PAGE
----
Further advantages of the disclosure are apparent by reference to the detailed description when considered in conjunction with the figures, which are not to scale so as to more clearly show the details, wherein like reference numbers indicate like elements throughout the several views, and wherein:
With reference to the drawings, the disclosure relates to a military target system 10 configured to withstand repeated hits from military rounds, that moves in response to a hit to indicate that a fired round has impacted the target; and is immediately ready without the need to be reset.
The target system 10 includes a base 12 having a base shield 14, a transport sled 16, a stationary tube 18 rising from the center of the base 12, a target mount tube 20 sized to slide over the stationary tube 18 and to rotate relative thereto, a bearing 22 located at the top of the stationary tube 18 for permitting rotation of the target mount tube 20, a plurality of target sides 24 a, 24 b, 24 c, and 24 d extending from the target mount tube 20, and side shields 26 a, 26 b, 26 c, and 26 d between the target sides 24 a-24 d to shield the target mount tube 20 from damage.
The components of the target system 10 may be made of a durable material such as hardened steel plate, with the components welded for assembly. Suitable steel materials include one-half inch AR500 hardened steel plate and one inch A36 steel plate. The targets are compact and easily transported by dragging or by a forklift. In addition, the targets are devoid of any non-recyclable materials and may be readily recycled at the end of their life.
The base 12 is provided as by a flat steel plate and the base shield 14 is provided as by peripheral outwardly angled sidewalls 30 a-30 d extending upwardly from the periphery of the base 12. The sidewalls 30 a-30 d are configured to provide a shield structure to protect lower portions of the target structure from impact from military rounds, with the angle of the sidewalls deflecting rounds away from the target. In addition, the tub-like structure provided by the base 12 and sidewalls 30 a-30 d readily accepts sandbags, concrete, dirt or the like if additional weight is desired. Drainage holes may be provided through the base 12.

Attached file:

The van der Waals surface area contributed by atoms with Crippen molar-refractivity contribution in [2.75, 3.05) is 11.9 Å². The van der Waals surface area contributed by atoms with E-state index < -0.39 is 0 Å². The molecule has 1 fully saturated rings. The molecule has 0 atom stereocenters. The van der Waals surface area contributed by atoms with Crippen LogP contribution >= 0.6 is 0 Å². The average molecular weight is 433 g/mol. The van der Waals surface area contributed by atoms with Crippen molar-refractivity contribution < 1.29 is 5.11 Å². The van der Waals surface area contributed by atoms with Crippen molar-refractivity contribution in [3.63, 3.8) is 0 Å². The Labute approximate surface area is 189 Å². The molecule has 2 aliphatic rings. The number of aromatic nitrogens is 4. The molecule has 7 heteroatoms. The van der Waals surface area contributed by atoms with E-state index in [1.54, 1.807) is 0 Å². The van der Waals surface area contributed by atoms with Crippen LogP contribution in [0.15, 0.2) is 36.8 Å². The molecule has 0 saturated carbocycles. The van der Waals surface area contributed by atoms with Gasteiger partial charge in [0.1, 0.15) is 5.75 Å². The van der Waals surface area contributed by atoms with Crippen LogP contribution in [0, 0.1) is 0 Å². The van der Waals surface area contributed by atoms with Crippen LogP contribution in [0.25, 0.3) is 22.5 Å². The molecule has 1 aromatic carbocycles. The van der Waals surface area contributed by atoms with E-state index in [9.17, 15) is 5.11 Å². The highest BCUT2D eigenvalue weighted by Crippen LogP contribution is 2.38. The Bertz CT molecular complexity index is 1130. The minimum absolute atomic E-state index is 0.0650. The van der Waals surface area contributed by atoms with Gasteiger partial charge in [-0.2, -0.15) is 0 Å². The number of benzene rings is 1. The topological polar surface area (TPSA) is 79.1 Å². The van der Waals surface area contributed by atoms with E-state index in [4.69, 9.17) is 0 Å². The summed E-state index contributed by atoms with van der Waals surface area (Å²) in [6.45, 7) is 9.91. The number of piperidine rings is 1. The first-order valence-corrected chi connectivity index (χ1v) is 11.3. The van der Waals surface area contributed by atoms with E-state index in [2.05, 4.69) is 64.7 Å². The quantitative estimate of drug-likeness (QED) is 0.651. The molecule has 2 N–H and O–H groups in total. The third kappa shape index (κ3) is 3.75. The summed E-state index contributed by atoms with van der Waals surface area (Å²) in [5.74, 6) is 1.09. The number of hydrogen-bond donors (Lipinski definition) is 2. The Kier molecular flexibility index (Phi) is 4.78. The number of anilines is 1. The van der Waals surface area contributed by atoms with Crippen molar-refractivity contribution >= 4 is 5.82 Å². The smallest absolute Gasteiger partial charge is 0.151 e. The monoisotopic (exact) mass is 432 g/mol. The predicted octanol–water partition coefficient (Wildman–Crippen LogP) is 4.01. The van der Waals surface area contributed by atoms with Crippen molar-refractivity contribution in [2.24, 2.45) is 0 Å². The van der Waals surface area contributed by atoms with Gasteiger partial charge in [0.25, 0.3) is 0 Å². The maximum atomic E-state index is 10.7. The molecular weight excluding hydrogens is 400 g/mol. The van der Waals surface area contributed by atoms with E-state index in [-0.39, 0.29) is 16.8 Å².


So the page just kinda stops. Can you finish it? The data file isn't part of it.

The transport sled 16 may be utilized to enhance portability of the target system 10. The sled 16 may be provided as by a pair of cross members 32 a and 32 b welded to the lower surface of the base 12, with a pair of runners 34 a and 34 b oriented perpendicular to the cross members 32 a and 32 b and welded thereto.
The stationary tube 18 is an elongate cylinder welded to a central location of the base 12, having a cap 18 a welded onto its upper end. The end of the tube 18 that is welded to the base 12 is cut at an angle so that the tube 18 extends upwardly at an angle a (
The target mount tube 20 is configured as an elongate cylinder sized to slide over the stationary tube 18 and to rotate relative thereto. The tube 20 is shorter than the tube 18. A cap 20 a is welded onto the upper end of the tube 20 and positioned to be adjacent the cap 18 a, with the bearing 22 located between and bearing against the caps 18 a and 20 a when the target mount tube 20 is positioned over the stationary tube 18 to permit substantially free rotation of the tube 20 relative to the stationary tube 18. The bearing 22 may be a ball bearing.
The target sides 24 a-24 d are shaped in a desired manner and welded to the target mount tube 20 and the cap 20 a, preferably uniformly spaced apart to extend outwardly from the tube 20. The upper portions of the sides' 24 a-24 d which are configured to engage the cap 20 substantially protect the cap 20 from being hit by rounds. The sides' 24 a-24 d have a length substantially corresponding to, but slightly longer than, the length of the target mount tube 20. The side shields 26 a-26 d are secured to adjacent ones of the sides' 24 a-24 d by welding and are provided by elongate rectangles of a length to substantially cover the target mount tube 20 without interfering with rotation, and of a width to contact adjacent ones of the sides' 24 a-24 d close to the tube 20, but slightly spaced from the tube 20. As will be appreciated, the shields 26 a-26 d substantially prevents rounds from hitting the tube 20.